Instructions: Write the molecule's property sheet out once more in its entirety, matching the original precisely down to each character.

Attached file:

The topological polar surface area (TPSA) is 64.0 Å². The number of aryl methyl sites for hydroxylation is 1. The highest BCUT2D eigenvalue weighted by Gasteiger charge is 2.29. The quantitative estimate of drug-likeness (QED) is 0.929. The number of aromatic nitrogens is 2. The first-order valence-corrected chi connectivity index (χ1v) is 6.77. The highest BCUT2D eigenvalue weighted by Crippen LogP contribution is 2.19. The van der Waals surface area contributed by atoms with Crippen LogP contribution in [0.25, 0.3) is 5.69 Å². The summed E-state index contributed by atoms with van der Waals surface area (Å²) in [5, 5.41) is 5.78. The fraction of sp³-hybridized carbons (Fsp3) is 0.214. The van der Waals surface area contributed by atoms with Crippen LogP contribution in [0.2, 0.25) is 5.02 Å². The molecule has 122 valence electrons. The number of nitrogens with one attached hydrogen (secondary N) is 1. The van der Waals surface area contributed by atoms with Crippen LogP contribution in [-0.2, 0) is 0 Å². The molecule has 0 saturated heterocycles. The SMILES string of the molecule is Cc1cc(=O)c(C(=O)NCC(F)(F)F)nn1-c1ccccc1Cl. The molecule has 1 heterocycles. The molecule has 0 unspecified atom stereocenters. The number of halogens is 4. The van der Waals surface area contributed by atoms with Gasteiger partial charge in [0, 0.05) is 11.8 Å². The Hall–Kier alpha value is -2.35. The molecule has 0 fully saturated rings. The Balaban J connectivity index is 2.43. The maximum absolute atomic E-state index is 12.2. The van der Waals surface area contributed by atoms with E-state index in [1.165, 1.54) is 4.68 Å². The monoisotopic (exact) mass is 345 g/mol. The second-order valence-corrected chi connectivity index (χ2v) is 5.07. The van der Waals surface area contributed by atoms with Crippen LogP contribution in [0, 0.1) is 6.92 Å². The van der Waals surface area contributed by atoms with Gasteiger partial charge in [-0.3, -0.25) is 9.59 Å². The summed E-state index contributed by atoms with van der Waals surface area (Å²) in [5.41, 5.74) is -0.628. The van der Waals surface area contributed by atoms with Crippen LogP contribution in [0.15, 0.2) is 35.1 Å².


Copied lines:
The topological polar surface area (TPSA) is 64.0 Å². The number of aryl methyl sites for hydroxylation is 1. The highest BCUT2D eigenvalue weighted by Gasteiger charge is 2.29. The quantitative estimate of drug-likeness (QED) is 0.929. The number of aromatic nitrogens is 2. The first-order valence-corrected chi connectivity index (χ1v) is 6.77. The highest BCUT2D eigenvalue weighted by Crippen LogP contribution is 2.19. The van der Waals surface area contributed by atoms with Crippen LogP contribution in [0.25, 0.3) is 5.69 Å². The summed E-state index contributed by atoms with van der Waals surface area (Å²) in [5, 5.41) is 5.78. The fraction of sp³-hybridized carbons (Fsp3) is 0.214. The van der Waals surface area contributed by atoms with Crippen LogP contribution in [0.2, 0.25) is 5.02 Å². The molecule has 122 valence electrons. The number of nitrogens with one attached hydrogen (secondary N) is 1. The van der Waals surface area contributed by atoms with Crippen LogP contribution in [-0.2, 0) is 0 Å². The molecule has 0 saturated heterocycles. The SMILES string of the molecule is Cc1cc(=O)c(C(=O)NCC(F)(F)F)nn1-c1ccccc1Cl. The molecule has 1 heterocycles. The molecule has 0 unspecified atom stereocenters. The number of halogens is 4. The van der Waals surface area contributed by atoms with Gasteiger partial charge in [0, 0.05) is 11.8 Å². The Hall–Kier alpha value is -2.35. The molecule has 0 fully saturated rings. The Balaban J connectivity index is 2.43. The maximum absolute atomic E-state index is 12.2. The van der Waals surface area contributed by atoms with E-state index in [1.165, 1.54) is 4.68 Å². The monoisotopic (exact) mass is 345 g/mol. The second-order valence-corrected chi connectivity index (χ2v) is 5.07. The van der Waals surface area contributed by atoms with Crippen LogP contribution in [0, 0.1) is 6.92 Å². The van der Waals surface area contributed by atoms with Gasteiger partial charge in [-0.3, -0.25) is 9.59 Å². The summed E-state index contributed by atoms with van der Waals surface area (Å²) in [5.41, 5.74) is -0.628. The van der Waals surface area contributed by atoms with Crippen LogP contribution in [0.15, 0.2) is 35.1 Å².